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Survey: British Teens Most Sexually Active

England has the highest percentage of sexually experienced 15-year-olds in Europe and Canada, a 24-nation survey shows.

Emmanuelle Godeau, M.D., Ph.D., of the University of Toulouse, France, and colleagues asked some 34,000 15-year-olds about their sexual activities as part of a youth health survey. They collected the data in 2002 from students in 23 European countries and Canada.

Generally speaking, 15-year-olds from Western Europe were more likely to report sexual intercourse than those in Eastern Europe. When they did, they also were more likely to report use of effective birth control - either oral contraceptives or condoms.

Other findings:

  • Rates of sexual experience ranged from 38 percent in England to 14 percent in Croatia.
  • Overall, 82 percent of sexually experienced teens used condoms and/or birth control pills.
  • Condom use ranged from 53 percent of sexually active teens in Sweden to 89 percent in Greece.
  • Birth control pill use ranged from 3 percent in Croatia to 48 percent in the Netherlands and in Flemish-speaking Belgium.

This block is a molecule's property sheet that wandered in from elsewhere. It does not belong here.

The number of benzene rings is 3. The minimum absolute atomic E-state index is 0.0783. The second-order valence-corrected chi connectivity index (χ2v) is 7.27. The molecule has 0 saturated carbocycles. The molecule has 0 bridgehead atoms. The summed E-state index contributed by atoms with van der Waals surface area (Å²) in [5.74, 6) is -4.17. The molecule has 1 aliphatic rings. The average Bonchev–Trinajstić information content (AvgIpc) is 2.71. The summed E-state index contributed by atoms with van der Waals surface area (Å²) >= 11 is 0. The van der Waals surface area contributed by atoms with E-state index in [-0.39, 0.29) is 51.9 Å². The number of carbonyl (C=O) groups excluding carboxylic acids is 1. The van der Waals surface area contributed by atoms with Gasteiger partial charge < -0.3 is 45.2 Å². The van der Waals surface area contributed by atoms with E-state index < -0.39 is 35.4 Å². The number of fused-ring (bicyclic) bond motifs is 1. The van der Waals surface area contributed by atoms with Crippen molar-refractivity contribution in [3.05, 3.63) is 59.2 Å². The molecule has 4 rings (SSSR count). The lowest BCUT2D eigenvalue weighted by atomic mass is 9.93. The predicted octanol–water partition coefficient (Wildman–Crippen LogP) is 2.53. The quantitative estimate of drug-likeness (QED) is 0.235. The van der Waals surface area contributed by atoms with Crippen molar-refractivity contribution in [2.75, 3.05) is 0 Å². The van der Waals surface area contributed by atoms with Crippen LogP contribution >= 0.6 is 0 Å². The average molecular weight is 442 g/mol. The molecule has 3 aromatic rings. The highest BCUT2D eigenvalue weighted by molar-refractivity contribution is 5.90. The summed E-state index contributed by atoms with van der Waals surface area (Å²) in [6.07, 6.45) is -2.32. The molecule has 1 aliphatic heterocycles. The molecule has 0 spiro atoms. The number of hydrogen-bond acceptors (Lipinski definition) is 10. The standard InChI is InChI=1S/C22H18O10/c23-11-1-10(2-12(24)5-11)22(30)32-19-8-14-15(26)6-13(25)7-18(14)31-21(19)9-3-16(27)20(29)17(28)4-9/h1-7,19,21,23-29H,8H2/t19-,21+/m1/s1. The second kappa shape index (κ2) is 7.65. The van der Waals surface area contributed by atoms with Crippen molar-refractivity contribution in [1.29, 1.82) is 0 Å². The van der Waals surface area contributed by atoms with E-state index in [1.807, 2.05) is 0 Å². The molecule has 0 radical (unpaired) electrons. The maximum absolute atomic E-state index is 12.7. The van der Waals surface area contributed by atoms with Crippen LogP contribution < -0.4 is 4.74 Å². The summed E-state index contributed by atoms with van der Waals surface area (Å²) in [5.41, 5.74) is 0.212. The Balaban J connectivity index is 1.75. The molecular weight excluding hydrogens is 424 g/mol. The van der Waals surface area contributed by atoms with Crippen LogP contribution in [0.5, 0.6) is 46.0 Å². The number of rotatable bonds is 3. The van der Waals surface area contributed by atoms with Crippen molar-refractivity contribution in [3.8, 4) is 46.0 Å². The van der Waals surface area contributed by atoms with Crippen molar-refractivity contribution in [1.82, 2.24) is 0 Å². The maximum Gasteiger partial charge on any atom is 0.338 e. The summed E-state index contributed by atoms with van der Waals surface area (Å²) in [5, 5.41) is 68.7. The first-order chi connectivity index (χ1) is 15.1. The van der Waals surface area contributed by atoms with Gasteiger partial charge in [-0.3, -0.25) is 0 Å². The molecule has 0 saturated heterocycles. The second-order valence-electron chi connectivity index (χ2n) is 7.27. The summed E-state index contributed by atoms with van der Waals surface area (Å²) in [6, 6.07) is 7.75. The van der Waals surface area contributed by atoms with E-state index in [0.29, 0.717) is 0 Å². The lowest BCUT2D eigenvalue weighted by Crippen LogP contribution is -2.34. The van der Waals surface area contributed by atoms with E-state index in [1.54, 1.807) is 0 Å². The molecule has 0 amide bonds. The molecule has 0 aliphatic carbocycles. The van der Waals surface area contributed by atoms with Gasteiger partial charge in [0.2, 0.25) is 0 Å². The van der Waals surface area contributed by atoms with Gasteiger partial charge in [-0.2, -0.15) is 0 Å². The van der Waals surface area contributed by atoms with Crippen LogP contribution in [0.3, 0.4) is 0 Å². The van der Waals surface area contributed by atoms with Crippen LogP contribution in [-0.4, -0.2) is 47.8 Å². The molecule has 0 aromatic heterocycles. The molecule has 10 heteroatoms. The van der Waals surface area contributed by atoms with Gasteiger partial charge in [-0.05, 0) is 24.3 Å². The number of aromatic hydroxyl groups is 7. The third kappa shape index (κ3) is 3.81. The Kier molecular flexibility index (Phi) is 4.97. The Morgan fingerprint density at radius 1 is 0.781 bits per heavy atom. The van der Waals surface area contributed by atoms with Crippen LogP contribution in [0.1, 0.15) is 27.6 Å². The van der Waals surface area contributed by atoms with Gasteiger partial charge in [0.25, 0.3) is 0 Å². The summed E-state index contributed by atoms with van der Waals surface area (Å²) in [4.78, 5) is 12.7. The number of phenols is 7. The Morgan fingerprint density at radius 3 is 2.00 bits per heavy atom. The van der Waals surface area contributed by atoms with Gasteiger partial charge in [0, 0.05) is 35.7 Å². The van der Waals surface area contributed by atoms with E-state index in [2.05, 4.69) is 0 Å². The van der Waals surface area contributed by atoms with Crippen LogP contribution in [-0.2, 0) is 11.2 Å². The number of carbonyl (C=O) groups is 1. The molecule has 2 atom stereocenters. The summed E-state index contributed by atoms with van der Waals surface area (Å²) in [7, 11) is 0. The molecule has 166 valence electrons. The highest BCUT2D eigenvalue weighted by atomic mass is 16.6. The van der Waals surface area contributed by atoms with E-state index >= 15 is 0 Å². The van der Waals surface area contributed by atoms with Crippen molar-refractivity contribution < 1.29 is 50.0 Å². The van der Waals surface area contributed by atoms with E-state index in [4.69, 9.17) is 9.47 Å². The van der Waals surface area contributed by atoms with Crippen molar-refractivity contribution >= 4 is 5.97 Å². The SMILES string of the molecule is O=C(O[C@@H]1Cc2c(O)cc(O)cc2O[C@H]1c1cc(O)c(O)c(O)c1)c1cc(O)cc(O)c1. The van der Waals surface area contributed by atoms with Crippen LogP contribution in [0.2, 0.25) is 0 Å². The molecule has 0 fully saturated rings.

• Surprisingly, a large proportion of girls and boys - 16 percent overall - used both condoms and birth control pills when they last had sexual intercourse.
  • In the seven nations that asked about emergency contraception, 10 percent of teens who did not use condoms or birth control pills used the morning-after pill after their most recent sexual episode.
  • Withdrawal - a difficult method of birth control pill with a 25 percent failure rate among teens - was the birth control method used by a fifth of students not using other forms of birth control.

    In an editorial accompanying the study, John Santelli, M.D., MPH, of New York's Columbia University notes that surveys of U.S. teens show they are less likely than Western European teens to use effective methods of birth control.

    Santelli and colleagues suggest that normalization of teen sexual behavior - coupled with an emphasis on personal responsibility - is linked to more use of birth control and lower pregnancy rates in teens.

    The Godeau study and the Santelli editorial appear in the January issue of Archives of Pediatric and Adolescent Medicine.
    By Daniel DeNoon
    Reviewed by Louise Chang
    ©2005-2006 WebMD, Inc. All rights reserved

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